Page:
Magazine article Washington Report on Middle East Affairs

Palestinian Ambassador Riyad H. Mansour Discusses U.N. Moves

Magazine article Washington Report on Middle East Affairs

Palestinian Ambassador Riyad H. Mansour Discusses U.N. Moves

Article excerpt

Six weeks after Palestine applied for membership in the U.N. and the day after it was granted membership in UNESCO, Palestine's permanent observer to the U.N., Ambassador Riyad Mansour, spoke at New York University's Global Leaders Forum. He described the preparations for the application as a huge effort that proceeded along two tracks. Two years ago, he said, Prime Minister Salam Fayyad, with the support of the international community, began building the institutions of state. This was completed by August, when the World Bank, IMF and U.N. pronounced the Palestinian people ready to govern themselves. During the same period, Mansour continued, Palestinian representatives sought and gained the support of 131 U.N. member countries-more than enough for a two-thirds majority in the General Assembly. In order for the application to reach the General Assembly, however, the Security Council must first vote on recommending it, and there some-the Palestinian diplomat did not name names, but undoubtedly it was the U.S.-tell the Palestinians, "you have to wait because Israel is not ready." If Palestine fails to gain a Security Council recommendation, he added, it would not be the first to fail on an initial application. It took Israel, Jordan and Italy, among others, several attempts.

Mansour questioned how Palestine could threaten or cause harm to anyone by being in UNESCO, the United Nations Educational, Scientific and Cultural Organization. Yet two parties were unhappy with Palestine's successful bid to become a member, and both have imposed "a price tag as punishment." Mansour noted that congressional resolutions requiring the U.S. to withhold payment to any U.N. organization that accepts Palestine were passed at a time when Washington labeled the PLO a terrorist organization. This being no longer the case, Mansour hoped the U.S. would find a way to continue paying its assessment. Israel retaliated at once by announcing the building of 2,000 new illegal settlement units and "hijacking $100 million of our tax money." Even when it does not withhold the money, Mansour added, Israel takes 3 percent of the total collected for providing a service that Palestinians would rather do themselves.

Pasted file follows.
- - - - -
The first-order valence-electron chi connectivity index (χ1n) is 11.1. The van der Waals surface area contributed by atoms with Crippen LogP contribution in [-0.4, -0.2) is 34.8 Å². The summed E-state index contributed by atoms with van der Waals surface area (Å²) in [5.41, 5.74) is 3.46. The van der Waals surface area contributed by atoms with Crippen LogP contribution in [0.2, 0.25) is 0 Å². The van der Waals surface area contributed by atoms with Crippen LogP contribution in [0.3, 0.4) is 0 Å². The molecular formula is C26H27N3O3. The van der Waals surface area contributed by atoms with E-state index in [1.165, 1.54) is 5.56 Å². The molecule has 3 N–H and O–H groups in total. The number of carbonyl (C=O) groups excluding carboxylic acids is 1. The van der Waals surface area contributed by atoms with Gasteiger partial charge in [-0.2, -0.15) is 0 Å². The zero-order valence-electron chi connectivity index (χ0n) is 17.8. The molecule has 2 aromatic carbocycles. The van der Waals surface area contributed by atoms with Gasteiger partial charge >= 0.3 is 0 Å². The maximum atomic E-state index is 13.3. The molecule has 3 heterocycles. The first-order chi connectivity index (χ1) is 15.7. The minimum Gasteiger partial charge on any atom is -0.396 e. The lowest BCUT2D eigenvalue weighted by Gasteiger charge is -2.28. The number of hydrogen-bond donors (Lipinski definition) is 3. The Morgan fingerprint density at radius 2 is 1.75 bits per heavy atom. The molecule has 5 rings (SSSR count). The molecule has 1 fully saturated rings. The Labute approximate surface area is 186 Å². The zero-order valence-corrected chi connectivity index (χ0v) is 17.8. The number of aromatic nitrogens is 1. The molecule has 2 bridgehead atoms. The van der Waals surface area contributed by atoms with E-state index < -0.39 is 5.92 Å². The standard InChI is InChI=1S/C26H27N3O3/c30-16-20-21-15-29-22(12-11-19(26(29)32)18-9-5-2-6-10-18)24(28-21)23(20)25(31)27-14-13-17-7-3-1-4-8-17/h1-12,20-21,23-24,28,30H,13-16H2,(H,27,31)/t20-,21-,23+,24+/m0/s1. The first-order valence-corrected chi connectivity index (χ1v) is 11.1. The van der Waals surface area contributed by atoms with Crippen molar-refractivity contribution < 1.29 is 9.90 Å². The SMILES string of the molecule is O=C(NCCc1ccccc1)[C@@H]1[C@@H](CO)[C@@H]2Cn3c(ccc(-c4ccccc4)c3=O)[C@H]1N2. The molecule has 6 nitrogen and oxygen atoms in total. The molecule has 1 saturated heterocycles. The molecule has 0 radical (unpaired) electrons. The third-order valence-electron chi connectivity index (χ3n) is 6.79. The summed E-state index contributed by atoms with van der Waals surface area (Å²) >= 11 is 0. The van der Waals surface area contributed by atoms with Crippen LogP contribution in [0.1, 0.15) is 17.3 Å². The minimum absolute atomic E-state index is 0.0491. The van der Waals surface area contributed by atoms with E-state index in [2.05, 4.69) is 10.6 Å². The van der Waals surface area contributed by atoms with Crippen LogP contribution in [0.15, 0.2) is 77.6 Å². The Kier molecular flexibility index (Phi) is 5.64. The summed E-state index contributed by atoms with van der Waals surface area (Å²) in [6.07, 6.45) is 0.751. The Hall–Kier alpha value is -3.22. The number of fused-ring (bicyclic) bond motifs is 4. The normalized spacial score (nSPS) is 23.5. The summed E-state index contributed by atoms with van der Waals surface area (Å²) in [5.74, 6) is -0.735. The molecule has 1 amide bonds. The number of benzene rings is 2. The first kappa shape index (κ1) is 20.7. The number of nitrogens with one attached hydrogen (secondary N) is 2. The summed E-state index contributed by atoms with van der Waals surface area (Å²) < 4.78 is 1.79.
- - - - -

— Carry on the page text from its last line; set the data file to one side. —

Asked about Hamas and its alleged desire "to liquidate Israel," Mansour first pointed out that failure to achieve peace produces extremists on both sides-for example, Israel's Soviet-born Foreign Minister Avigdor Lieberman, who lives in an illegal West Bank settlement. The ambassador then observed that Hamas not only has agreed to elections on all levels within the year, but has accepted a Palestinian state on the 1967 borders. Within a Palestinian state, Mansour said, Israeli settlers would have two options: they can return to Israel, or would be welcome to remain as Palestinian citizens. Because Palestinians are sensitive to the fact that Israel trusts no one, he said, they have agreed to have up to 150,000 NATO, EU or U.N. soldiers on their side of the border-but no Israeli soldiers.

Whatever happens at the U.N., Mansour assured the audience that Palestine is committed to peace with Israel and to negotiating the final status issues. Pointing out that neither the U.S. in 1776 nor Israel in 1948 asked anyone's permission to declare their independence, Mansour insisted that the only issue not up for negotiation is Palestine's right to self-determination.

Jenin Freedom Theatre Performs Adaptation of "Waiting for Godot"

"Waiting for Godot," Samuel Beckett's challenging minimalist play in which nothing happens, is not an obvious choice for an acting school's graduation project, but it perfectly fit the needs of the students at the Jenin Freedom Theatre. Its founder, Juliano Mer-Khamis, was mysteriously murdered last April in a case that remains unsolved. Israeli soldiers subsequently raided the premises twice, arbitrarily arresting some staff members and students.

Mer-Khamis' colleague, Israeli filmmaker Udi Aloni, adapted Beckett's play under the title "While Waiting," and an Oct. …

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